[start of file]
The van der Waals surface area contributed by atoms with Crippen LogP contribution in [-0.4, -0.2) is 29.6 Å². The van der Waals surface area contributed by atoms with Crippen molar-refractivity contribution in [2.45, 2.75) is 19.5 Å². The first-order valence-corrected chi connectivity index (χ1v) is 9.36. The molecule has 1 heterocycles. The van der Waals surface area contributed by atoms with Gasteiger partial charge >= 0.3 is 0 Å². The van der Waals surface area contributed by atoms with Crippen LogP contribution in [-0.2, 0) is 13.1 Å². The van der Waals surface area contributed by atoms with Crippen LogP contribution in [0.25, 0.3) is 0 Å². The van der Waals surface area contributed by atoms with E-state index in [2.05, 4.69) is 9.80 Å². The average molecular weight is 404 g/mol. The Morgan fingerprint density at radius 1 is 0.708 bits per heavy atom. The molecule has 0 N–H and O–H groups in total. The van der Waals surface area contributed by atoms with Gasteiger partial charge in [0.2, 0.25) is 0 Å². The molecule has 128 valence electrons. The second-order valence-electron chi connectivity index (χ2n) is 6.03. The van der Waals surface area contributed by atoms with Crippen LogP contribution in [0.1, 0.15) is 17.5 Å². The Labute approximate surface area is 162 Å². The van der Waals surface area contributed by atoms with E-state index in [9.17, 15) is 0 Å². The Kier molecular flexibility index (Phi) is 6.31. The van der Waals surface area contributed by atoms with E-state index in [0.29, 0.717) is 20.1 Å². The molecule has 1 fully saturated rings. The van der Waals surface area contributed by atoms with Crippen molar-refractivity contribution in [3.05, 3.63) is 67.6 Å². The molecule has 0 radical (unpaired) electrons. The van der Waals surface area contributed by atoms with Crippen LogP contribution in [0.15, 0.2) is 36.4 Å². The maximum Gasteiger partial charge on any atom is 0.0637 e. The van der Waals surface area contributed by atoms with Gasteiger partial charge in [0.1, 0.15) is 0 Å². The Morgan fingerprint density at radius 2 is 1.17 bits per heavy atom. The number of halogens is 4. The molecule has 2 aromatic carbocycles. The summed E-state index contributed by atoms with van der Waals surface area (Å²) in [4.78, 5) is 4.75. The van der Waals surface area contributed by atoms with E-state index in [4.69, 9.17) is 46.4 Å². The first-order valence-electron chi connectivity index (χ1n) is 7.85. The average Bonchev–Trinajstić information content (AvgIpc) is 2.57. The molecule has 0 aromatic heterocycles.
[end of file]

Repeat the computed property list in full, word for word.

The van der Waals surface area contributed by atoms with Crippen LogP contribution in [-0.4, -0.2) is 29.6 Å². The van der Waals surface area contributed by atoms with Crippen molar-refractivity contribution in [2.45, 2.75) is 19.5 Å². The first-order valence-corrected chi connectivity index (χ1v) is 9.36. The molecule has 1 heterocycles. The van der Waals surface area contributed by atoms with Gasteiger partial charge >= 0.3 is 0 Å². The van der Waals surface area contributed by atoms with Crippen LogP contribution in [-0.2, 0) is 13.1 Å². The van der Waals surface area contributed by atoms with Crippen LogP contribution in [0.25, 0.3) is 0 Å². The van der Waals surface area contributed by atoms with E-state index in [2.05, 4.69) is 9.80 Å². The average molecular weight is 404 g/mol. The Morgan fingerprint density at radius 1 is 0.708 bits per heavy atom. The molecule has 0 N–H and O–H groups in total. The van der Waals surface area contributed by atoms with Gasteiger partial charge in [0.2, 0.25) is 0 Å². The molecule has 128 valence electrons. The second-order valence-electron chi connectivity index (χ2n) is 6.03. The van der Waals surface area contributed by atoms with Crippen LogP contribution in [0.1, 0.15) is 17.5 Å². The Labute approximate surface area is 162 Å². The van der Waals surface area contributed by atoms with E-state index in [9.17, 15) is 0 Å². The Kier molecular flexibility index (Phi) is 6.31. The van der Waals surface area contributed by atoms with E-state index in [0.29, 0.717) is 20.1 Å². The molecule has 1 fully saturated rings. The van der Waals surface area contributed by atoms with Crippen molar-refractivity contribution in [3.05, 3.63) is 67.6 Å². The molecule has 0 radical (unpaired) electrons. The van der Waals surface area contributed by atoms with Crippen LogP contribution in [0.15, 0.2) is 36.4 Å². The maximum Gasteiger partial charge on any atom is 0.0637 e. The van der Waals surface area contributed by atoms with Gasteiger partial charge in [0.1, 0.15) is 0 Å². The Morgan fingerprint density at radius 2 is 1.17 bits per heavy atom. The number of halogens is 4. The molecule has 2 aromatic carbocycles. The summed E-state index contributed by atoms with van der Waals surface area (Å²) in [4.78, 5) is 4.75. The van der Waals surface area contributed by atoms with E-state index in [4.69, 9.17) is 46.4 Å². The first-order valence-electron chi connectivity index (χ1n) is 7.85. The average Bonchev–Trinajstić information content (AvgIpc) is 2.57. The molecule has 0 aromatic heterocycles.